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I have joined this forum because I just aquired a very interesting young rat. She was bought as a feeder rat (don't judge me, my other pets have to eat too and frozen rats die a horrible death, to me live is more humane) ANYWAYS we are calling her Prudance McStubbins, she has no paws on ANY of her legs....just little nubblins where they should be and maybe didn't form...her tail is also not as long as it should be. She is adorable and seems to be a happy little camper. Needless to say, she was kept and not fed to our other pets. I was just wondering how often does this sort of thing happen? Is she going to live a normal little life? Is this genetic or improper breeding?

Thanks for the help and hopefully non judgment! :grin:
 

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Sorry I can't help, but I just want to say that is the cutest name ever lol Hope you find the answers you're seeking :)
 

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I am not totally sure, but I would say it was poor breeding. (Could be wrong so don't quote me on that)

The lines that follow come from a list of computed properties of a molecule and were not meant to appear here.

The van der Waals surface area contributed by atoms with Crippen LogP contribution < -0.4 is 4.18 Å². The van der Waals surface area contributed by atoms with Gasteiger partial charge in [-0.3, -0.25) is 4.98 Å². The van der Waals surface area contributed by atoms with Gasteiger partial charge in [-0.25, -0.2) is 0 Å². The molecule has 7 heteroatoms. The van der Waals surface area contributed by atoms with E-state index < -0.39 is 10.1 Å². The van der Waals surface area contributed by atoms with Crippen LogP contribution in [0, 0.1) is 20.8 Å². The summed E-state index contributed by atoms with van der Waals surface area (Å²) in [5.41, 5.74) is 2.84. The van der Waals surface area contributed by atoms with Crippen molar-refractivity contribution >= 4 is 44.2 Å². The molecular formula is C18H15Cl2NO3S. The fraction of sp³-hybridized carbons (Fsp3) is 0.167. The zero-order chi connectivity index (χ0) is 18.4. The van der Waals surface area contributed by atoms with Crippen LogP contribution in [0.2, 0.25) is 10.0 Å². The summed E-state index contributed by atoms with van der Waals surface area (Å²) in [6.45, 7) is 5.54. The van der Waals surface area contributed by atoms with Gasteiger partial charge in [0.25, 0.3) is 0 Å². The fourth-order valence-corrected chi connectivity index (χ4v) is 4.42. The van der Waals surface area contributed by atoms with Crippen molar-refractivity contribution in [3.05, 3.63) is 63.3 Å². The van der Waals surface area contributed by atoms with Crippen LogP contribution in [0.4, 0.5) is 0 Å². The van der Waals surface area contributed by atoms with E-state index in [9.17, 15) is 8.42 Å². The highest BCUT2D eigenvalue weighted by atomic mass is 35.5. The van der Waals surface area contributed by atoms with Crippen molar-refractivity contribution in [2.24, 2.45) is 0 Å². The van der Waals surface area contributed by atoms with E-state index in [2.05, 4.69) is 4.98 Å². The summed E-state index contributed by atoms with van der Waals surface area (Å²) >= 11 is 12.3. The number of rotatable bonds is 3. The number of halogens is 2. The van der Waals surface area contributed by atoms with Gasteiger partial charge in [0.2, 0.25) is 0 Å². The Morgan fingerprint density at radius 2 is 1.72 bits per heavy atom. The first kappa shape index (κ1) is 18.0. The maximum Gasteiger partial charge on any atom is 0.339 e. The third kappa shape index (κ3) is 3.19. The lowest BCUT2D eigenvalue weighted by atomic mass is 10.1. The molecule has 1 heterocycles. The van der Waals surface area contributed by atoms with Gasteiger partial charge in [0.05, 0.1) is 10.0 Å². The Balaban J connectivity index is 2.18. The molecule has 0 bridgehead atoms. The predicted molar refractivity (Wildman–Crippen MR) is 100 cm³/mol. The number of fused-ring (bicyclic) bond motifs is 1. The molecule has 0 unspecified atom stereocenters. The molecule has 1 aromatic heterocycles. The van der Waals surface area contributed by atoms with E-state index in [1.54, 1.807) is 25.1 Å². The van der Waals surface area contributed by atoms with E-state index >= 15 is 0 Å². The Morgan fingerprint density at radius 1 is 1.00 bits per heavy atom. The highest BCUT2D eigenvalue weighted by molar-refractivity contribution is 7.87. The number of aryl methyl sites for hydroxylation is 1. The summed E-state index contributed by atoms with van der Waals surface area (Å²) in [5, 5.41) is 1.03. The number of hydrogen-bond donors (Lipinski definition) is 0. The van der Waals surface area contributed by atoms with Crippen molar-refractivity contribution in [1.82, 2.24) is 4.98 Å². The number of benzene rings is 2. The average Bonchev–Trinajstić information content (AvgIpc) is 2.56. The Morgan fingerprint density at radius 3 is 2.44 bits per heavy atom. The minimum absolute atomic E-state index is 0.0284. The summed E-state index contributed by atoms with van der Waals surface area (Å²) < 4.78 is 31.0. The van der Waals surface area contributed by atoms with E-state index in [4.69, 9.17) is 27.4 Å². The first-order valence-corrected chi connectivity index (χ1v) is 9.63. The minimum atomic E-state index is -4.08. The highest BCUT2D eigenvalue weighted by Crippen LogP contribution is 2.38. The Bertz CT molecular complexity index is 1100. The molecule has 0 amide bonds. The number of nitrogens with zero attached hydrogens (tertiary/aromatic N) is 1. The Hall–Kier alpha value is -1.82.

From what I was told (my 2 girls are feeder rescues as well) feeder rats are breed for quantity not quality.

BTW she is awfully cute! Love the name :)
 

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Feeder rats have the unfortunate predisposition for health problems because of their breeding. As mentioned earlier, they are bred for quantity as a food source NOT quality of life. A limited number of them live up to the years that a normal rat can live because of their purpose which makes identifying underlying health issues very difficult. The only thing you can do is know a vet that specializes in small pets. Talk to them before your first vet visit to see if they are comfortable with handling rats as patients. Just because they are trained for small pets doesn't mean they are 100% in the health care of rats.

For example: There is a vet I know who will take small pets as patients but I would not go to her again. She does not care about anything smaller than a cat. My hamster had an abscess that needed treatment and she would only give me a prescription for antibiotics.After asking if she could lance it she told me she did not want to give the time to do so because he was "too old" (7months). A month later when that didnt work, i took him to another vet that I heard only good things about and she removed the abscess, gave me after care instructions and a (more than what was prescribed) amount of antibiotics.

So in the case of your little one, be up on the medical problems that may occur for your McStubbins and be an advocate for her health. Make sure to do health screenings yourself ( check nose, eyes and anus for mucus discharge/ overt redness; listen to breathing to check for clear pathways; etc.) A great resource is Ratguide.com.

I hope the best for you and your little one!
 
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